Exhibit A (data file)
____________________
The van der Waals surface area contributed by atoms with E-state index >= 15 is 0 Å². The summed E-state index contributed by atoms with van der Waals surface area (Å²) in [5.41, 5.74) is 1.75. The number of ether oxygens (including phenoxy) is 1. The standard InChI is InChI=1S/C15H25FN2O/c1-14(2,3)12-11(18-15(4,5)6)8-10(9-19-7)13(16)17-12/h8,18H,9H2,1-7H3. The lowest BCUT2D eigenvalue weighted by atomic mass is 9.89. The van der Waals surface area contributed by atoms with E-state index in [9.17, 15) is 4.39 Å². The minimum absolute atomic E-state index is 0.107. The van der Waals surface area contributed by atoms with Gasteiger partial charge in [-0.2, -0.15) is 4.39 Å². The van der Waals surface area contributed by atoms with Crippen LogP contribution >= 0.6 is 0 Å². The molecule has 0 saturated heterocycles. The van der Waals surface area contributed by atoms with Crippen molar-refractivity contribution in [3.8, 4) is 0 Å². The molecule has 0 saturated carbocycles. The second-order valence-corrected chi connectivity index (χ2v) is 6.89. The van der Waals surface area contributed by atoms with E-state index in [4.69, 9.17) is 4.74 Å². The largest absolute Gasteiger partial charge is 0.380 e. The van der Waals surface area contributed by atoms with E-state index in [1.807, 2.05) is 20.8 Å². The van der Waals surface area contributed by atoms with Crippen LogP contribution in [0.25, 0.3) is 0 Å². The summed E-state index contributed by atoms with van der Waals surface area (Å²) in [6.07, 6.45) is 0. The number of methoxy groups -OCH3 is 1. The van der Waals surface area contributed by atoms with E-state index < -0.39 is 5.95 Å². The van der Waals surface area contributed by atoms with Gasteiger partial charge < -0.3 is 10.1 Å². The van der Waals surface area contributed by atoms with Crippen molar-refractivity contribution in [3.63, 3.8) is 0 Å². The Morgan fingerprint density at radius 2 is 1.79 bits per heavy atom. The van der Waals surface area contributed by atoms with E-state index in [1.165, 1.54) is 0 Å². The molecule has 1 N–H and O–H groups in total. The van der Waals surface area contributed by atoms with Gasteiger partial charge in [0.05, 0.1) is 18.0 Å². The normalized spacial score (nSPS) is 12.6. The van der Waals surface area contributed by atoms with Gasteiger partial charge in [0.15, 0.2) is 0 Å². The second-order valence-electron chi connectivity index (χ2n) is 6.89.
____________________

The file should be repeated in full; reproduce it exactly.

The van der Waals surface area contributed by atoms with E-state index >= 15 is 0 Å². The summed E-state index contributed by atoms with van der Waals surface area (Å²) in [5.41, 5.74) is 1.75. The number of ether oxygens (including phenoxy) is 1. The standard InChI is InChI=1S/C15H25FN2O/c1-14(2,3)12-11(18-15(4,5)6)8-10(9-19-7)13(16)17-12/h8,18H,9H2,1-7H3. The lowest BCUT2D eigenvalue weighted by atomic mass is 9.89. The van der Waals surface area contributed by atoms with E-state index in [9.17, 15) is 4.39 Å². The minimum absolute atomic E-state index is 0.107. The van der Waals surface area contributed by atoms with Gasteiger partial charge in [-0.2, -0.15) is 4.39 Å². The van der Waals surface area contributed by atoms with Crippen LogP contribution >= 0.6 is 0 Å². The molecule has 0 saturated heterocycles. The van der Waals surface area contributed by atoms with Crippen molar-refractivity contribution in [3.8, 4) is 0 Å². The molecule has 0 saturated carbocycles. The second-order valence-corrected chi connectivity index (χ2v) is 6.89. The van der Waals surface area contributed by atoms with E-state index in [4.69, 9.17) is 4.74 Å². The largest absolute Gasteiger partial charge is 0.380 e. The van der Waals surface area contributed by atoms with E-state index in [1.807, 2.05) is 20.8 Å². The van der Waals surface area contributed by atoms with Crippen LogP contribution in [0.25, 0.3) is 0 Å². The summed E-state index contributed by atoms with van der Waals surface area (Å²) in [6.07, 6.45) is 0. The number of methoxy groups -OCH3 is 1. The van der Waals surface area contributed by atoms with E-state index < -0.39 is 5.95 Å². The van der Waals surface area contributed by atoms with Gasteiger partial charge < -0.3 is 10.1 Å². The van der Waals surface area contributed by atoms with Crippen molar-refractivity contribution in [3.63, 3.8) is 0 Å². The Morgan fingerprint density at radius 2 is 1.79 bits per heavy atom. The van der Waals surface area contributed by atoms with E-state index in [1.165, 1.54) is 0 Å². The molecule has 1 N–H and O–H groups in total. The van der Waals surface area contributed by atoms with Gasteiger partial charge in [0.05, 0.1) is 18.0 Å². The normalized spacial score (nSPS) is 12.6. The van der Waals surface area contributed by atoms with Gasteiger partial charge in [0.15, 0.2) is 0 Å². The second-order valence-electron chi connectivity index (χ2n) is 6.89.